The NIH Revitalization Act of 1993 authorizes the creation of the Commission on Research Integrity ("CRI") to advise the Secretary of Health and Human Services ("HHS") on issues of research misconduct and integrity. The 12-member panel issued its 75-page report, "Integrity and Misconduct in Research" ("CRI Report") around Thanksgiving, but widespread distribution was frustrated by the government shutdown caused by squabbling over the balanced budget amendment. The CRI Report followed the fiascoes leading to the charges against several prominent scientists described in earlier installments of this EBM series (Charles Walter & Edward P. Richards, Engineering and the Law: Research Misconduct: Catching the Desperadoes and Restraining the Zealots, 13(1) IEEE ENGINEERING IN BIOLOGY AND MEDICINE MAGAZINE 142 (1994); Charles Walter & Edward P. Richards, Engineering and the Law: News Fraud Fuels Science Fraud, 13(2) IEEE ENGINEERING IN BIOLOGY AND MEDICINE MAGAZINE 278 (1994); Charles Walter & Edward P. Richards, Engineering and the Law: Pillorying Well-Stocked Scientists, 14(1) IEEE ENGINEERING IN BIOLOGY AND MEDICINE MAGAZINE 96 (1995)), various congressional investigations into these HHS proceedings, and the 1992 National Academy of Sciences ("NAS") study, "Responsible Science: Ensuring the Integrity of the Research Process."
The CRI is chaired by Kenneth Ryan, Distinguished Kate Macy Ladd Professor in the department of obstetrics, gynecology, and reproductive biology at Harvard Medical School, and comprises outstanding professionals who are both knowledgeable and sympathetic to the problem of safeguarding research integrity such as Thomas Devine, legal director of the Government Accountability Project, C.K. Gunsalus, associate vice chancellor for academic affairs at the University of Illinois, Karl Hittleman, associate vice chancellor for academic affairs at the University of California, San Francisco, Drummond Rennie, deputy editor of JAMA, and Priscilla Shaffer, a virologist from the Harvard Medical School.
In its First Annual Report ("Initial Report"), CRI concludes that the culture underlying research fraud and misconduct is a subject of widespread concern in the scientific community well beyond the few highly publicized cases. CRI lists four areas in need of urgent attention:
The definition of "research misconduct" currently used by the Public Health Service ("PHS") is:
"fabrication, falsification, plagiarism, or other practices that seriously deviate from those that are commonly accepted within the scientific community for proposing, conducting or reporting research. It does not include honest error or honest differences in interpretations or judgments of data."
The National Science Foundation ("NSF") uses a similar definition. In 1992, the NAS study recommended limiting the definition to "fabrication, falsification and plagiarism" ("FFP"):
"Misconduct in Science is defined as fabrication, falsification, or plagiarism in proposing, performing or reporting research. Misconduct in science does not include errors of judgment, errors in the recording, selection, or analysis of data; differences in opinions involving the interpretation of data; or, misconduct unrelated to the research process.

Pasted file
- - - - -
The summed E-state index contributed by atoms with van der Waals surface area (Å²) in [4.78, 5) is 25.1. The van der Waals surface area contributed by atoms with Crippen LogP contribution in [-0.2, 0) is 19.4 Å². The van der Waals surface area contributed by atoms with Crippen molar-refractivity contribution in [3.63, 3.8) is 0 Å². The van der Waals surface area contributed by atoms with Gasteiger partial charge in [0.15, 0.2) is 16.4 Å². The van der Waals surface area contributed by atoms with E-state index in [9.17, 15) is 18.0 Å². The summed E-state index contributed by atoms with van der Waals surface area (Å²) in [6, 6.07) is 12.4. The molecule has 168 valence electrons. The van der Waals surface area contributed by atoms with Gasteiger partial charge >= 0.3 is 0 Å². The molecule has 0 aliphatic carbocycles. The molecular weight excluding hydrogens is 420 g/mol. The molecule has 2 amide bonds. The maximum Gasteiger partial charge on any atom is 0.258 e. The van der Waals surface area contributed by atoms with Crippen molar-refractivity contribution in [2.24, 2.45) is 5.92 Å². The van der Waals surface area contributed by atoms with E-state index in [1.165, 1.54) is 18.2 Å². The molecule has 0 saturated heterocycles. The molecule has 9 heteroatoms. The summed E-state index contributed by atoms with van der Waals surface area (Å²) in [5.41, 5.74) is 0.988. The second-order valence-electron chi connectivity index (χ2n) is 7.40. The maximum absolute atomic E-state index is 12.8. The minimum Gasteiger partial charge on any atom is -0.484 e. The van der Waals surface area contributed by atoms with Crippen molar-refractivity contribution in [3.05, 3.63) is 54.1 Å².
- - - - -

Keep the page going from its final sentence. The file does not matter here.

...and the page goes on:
As we pointed out in a previous article in this EBM series (Charles Walter & Edward P. Richards, Engineering and the Law: Scientific Misconduct, Part 5--Making Scientific Regulation Work, 11(4) IEEE ENGINEERING IN BIOLOGY AND MEDICINE MAGAZINE 102 (1992)), research professionals are burdened with the vague "other practices" language in the PHS definition because scientific research is without articulated professional standards of conduct. Without a professional code, it is impossible to write down all the ways a research professional can violate the standards of his or her profession.
The final CRI Report was the result of fifteen commission meetings over a period of one and one-half years. The definition proposed by the CRI eliminates both FFP and the "other practices" clause. The new definition would include a preamble,
"It is a fundamental principle that scientists be truthful and fair in the conduct of research and the dissemination of its results. Violation of this principle is scientific misconduct."
The preamble would be followed by the specific definition of "research misconduct",
"Specifically, research misconduct is significant misbehavior that improperly appropriates the intellectual property or contributions of others, that intentionally impedes the progress of research, or that risks corrupting the scientific record or compromising the integrity of scientific practices. Such behaviors are unethical and unacceptable in proposing, conducting, or reporting research, or in reviewing the proposals or research reports of others."
This definition would be followed by specific examples,
"Examples of research misconduct include but are not limited to the following:
"1. Misappropriation: An investigator or reviewer shall not intentionally or recklessly
"a. plagiarize, which shall be understood to mean the presentation of the words or ideas of another as his or her own, without attribution appropriate for the medium of presentation; or
"b. make use of any information in breach of any duty of confidentiality.
"2. Interference: An investigator or reviewer shall not intentionally and without authorization take or sequester or materially damage any research-related property of another, including without limitation, the apparatus, reagents, biological materials, writings, data, hardware, software, or any other substance or device used or produced in the conduct of research.